14. Gunia BC, Wang L, Huang L, Wang J, Murnighan JK (2012) Contemplation and conversation: subtle Influences on moral decision making. Acad Manag J 55:13–33CrossRefGoogle Scholar
  15. Ipeirotis PG (2010) Demographics of Mechanical Turk (Tech. Rep. No. CeDER-10 01)Google Scholar
  16. Kahneman D (2011) Thinking, fast and slow. MacmillanGoogle Scholar
  17. Magnuson JS (2005) Moving hand reveals dynamics of thought. Proc Natl Acad Sci USA 102(29):9995–9996PubMedCentralPubMedCrossRefGoogle Scholar
  18. Mason W, Suri S (2012) Conducting behavioral research on Amazon’s Mechanical Turk. Behav Res Methods 44(1):1–23PubMedCrossRefGoogle Scholar
  19. Mason WA, Watts DJ (2009) Financial incentives and the performance of crowds. In: Proceedings of the ACM SIGKDD workshop on human computation, pp 77–85Google Scholar
  20. McKinstry C, Dale R, Spivey MJ (2008) Action dynamics reveal parallel competition in decision making. Psychol Sci 19:22–24PubMedCrossRefGoogle Scholar
  21. Mead N, Baumeister RF, Gino F, Schweitzer M, Ariely D (2009) Too tired to tell the truth: self-control resource depletion and dishonesty. J Exp Soc Psychol 45:594–597PubMedCentralPubMedCrossRefGoogle Scholar
  22. Seymour TL (2001) A epic model of the ‘guilty knowledge effect’: strategic and automatic processes in recognition. Diss Abstr Int Sect B Sci Eng 61(10-B):5591Google Scholar
  23. Seymour TL, Schumacher EH (2009) Electromyographic evidence for response conflict in the exclude recognition task. Cogn Affect Behav Neurosci 9(1):71–82PubMedCrossRefGoogle Scholar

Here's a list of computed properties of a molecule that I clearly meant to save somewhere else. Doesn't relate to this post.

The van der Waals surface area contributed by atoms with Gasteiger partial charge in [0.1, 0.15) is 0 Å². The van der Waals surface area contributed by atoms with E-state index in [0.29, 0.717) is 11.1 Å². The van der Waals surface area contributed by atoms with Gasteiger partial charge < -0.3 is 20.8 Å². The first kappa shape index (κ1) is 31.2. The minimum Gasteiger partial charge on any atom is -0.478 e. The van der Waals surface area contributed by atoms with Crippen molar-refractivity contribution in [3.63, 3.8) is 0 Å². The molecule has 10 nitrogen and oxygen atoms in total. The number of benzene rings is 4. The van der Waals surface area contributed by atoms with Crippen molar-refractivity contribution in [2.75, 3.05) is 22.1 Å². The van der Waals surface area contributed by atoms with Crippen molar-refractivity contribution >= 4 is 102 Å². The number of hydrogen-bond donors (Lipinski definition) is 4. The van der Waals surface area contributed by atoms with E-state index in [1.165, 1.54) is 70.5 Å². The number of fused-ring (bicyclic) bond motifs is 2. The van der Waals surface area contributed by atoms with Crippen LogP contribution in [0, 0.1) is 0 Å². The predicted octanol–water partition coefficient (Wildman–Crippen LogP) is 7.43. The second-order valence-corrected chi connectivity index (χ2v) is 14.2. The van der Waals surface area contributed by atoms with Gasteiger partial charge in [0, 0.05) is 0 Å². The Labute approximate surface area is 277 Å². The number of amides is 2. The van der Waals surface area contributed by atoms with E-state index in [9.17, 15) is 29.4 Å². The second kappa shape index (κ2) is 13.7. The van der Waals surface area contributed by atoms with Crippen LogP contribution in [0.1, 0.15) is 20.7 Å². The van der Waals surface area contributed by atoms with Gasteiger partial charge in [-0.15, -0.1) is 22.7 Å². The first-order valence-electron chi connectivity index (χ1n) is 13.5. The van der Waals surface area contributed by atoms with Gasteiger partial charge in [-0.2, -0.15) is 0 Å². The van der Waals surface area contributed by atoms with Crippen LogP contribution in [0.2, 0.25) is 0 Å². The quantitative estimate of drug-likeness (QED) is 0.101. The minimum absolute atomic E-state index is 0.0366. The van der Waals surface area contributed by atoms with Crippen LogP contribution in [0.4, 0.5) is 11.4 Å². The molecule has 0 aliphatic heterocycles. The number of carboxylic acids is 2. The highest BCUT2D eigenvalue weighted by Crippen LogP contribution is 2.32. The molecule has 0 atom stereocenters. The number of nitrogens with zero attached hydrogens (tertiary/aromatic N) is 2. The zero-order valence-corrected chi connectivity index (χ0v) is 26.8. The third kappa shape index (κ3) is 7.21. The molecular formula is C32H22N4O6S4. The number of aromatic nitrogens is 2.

24. Shalvi S, Eldar O, Bereby-Meyer Y (2012) Honesty requires time (and lack of justifications). Psychol Sci 23:1264–1270PubMedCrossRefGoogle Scholar
  25. Song JH, Nakayama K (2008) Target selection in visual search as revealed by movement trajectories. Vision Res 48(7):853–861PubMedCrossRefGoogle Scholar
  26. Spence SA, Farrow TF, Herford AE, Wilkinson ID, Zheng Y, Woodruff PW (2001) Behavioural and functional anatomical correlates of deception in humans. NeuroReport 12:2849–2853PubMedCrossRefGoogle Scholar
  27. Spivey MJ, Dale R (2006) Continuous dynamics in real-time cognition. Curr Dir Psychol Sci 15:207–211CrossRefGoogle Scholar
  28. Spivey MJ, Grosjean M, Knoblich G (2005) Continuous attraction toward phonological competitors. Proc Natl Acad Sci 102:10393–10398PubMedCentralPubMedCrossRefGoogle Scholar
  29. Suri S, Watts DJ (2011) Cooperation and contagion in web-based, networked public goods experiments. PLoS One 6(3):e16836PubMedCentralPubMedCrossRefGoogle Scholar
  30. Verschuere B, De Houwer J (2011) Detecting concealed information in less than a second: response-latency based measures. In: Verschuere B, Ben-Shakhar G, Meijer E (eds) Memory detection. Cambridge University Press, LondonCrossRefGoogle Scholar
  31. Vrij A, Mann SA, Fisher RP, Leal S, Milne R, Bull R (2008) Increasing cognitive load to facilitate lie detection: the benefit of recalling an event in reverse order. Law Hum Behav 32(3):253PubMedCrossRefGoogle Scholar
  32. Walczyk JJ, Roper KS, Seemann E, Humphrey AM (2003) Cognitive mechanisms underlying lying to questions: response time as a cue to deception. Appl Cogn Psychol 17:755–774CrossRefGoogle Scholar

Copyright information

© Marta Olivetti Belardinelli and Springer-Verlag Berlin Heidelberg 2015

Authors and Affiliations

  • Maryam Tabatabaeian
    • 1
  • Rick Dale
    • 1
  • Nicholas D. Duran
    • 2
  1. 1.Cognitive and Information Sciences, Social Sciences and Management BuildingUniversity of California MercedMercedUSA
  2. 2.Arizona State UniversityGlendaleUSA

Personalised recommendations